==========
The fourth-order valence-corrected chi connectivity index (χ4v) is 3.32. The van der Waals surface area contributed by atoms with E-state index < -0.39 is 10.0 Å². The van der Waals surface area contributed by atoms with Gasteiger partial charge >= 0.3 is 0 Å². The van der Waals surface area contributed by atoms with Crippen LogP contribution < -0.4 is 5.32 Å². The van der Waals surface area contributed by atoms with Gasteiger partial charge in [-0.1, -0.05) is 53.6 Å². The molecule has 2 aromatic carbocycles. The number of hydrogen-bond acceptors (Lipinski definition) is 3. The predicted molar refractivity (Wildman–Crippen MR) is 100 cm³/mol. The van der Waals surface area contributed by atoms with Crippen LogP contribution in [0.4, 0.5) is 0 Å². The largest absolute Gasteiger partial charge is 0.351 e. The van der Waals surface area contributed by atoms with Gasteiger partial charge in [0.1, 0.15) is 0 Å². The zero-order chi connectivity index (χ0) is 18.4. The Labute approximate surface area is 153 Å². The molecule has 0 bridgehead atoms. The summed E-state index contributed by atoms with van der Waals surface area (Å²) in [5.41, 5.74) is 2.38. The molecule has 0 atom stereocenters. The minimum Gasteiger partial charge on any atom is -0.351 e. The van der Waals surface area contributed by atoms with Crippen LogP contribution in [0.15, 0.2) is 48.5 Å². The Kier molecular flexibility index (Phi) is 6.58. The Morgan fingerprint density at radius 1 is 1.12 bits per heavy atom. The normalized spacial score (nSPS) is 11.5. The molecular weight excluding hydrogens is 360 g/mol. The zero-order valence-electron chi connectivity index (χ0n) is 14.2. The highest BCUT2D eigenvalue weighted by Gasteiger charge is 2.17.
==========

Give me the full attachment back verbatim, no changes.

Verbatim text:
The fourth-order valence-corrected chi connectivity index (χ4v) is 3.32. The van der Waals surface area contributed by atoms with E-state index < -0.39 is 10.0 Å². The van der Waals surface area contributed by atoms with Gasteiger partial charge >= 0.3 is 0 Å². The van der Waals surface area contributed by atoms with Crippen LogP contribution < -0.4 is 5.32 Å². The van der Waals surface area contributed by atoms with Gasteiger partial charge in [-0.1, -0.05) is 53.6 Å². The molecule has 2 aromatic carbocycles. The number of hydrogen-bond acceptors (Lipinski definition) is 3. The predicted molar refractivity (Wildman–Crippen MR) is 100 cm³/mol. The van der Waals surface area contributed by atoms with Crippen LogP contribution in [0.4, 0.5) is 0 Å². The largest absolute Gasteiger partial charge is 0.351 e. The van der Waals surface area contributed by atoms with Gasteiger partial charge in [0.1, 0.15) is 0 Å². The zero-order chi connectivity index (χ0) is 18.4. The Labute approximate surface area is 153 Å². The molecule has 0 bridgehead atoms. The summed E-state index contributed by atoms with van der Waals surface area (Å²) in [5.41, 5.74) is 2.38. The molecule has 0 atom stereocenters. The minimum Gasteiger partial charge on any atom is -0.351 e. The van der Waals surface area contributed by atoms with Crippen LogP contribution in [0.15, 0.2) is 48.5 Å². The Kier molecular flexibility index (Phi) is 6.58. The Morgan fingerprint density at radius 1 is 1.12 bits per heavy atom. The normalized spacial score (nSPS) is 11.5. The molecular weight excluding hydrogens is 360 g/mol. The zero-order valence-electron chi connectivity index (χ0n) is 14.2. The highest BCUT2D eigenvalue weighted by Gasteiger charge is 2.17.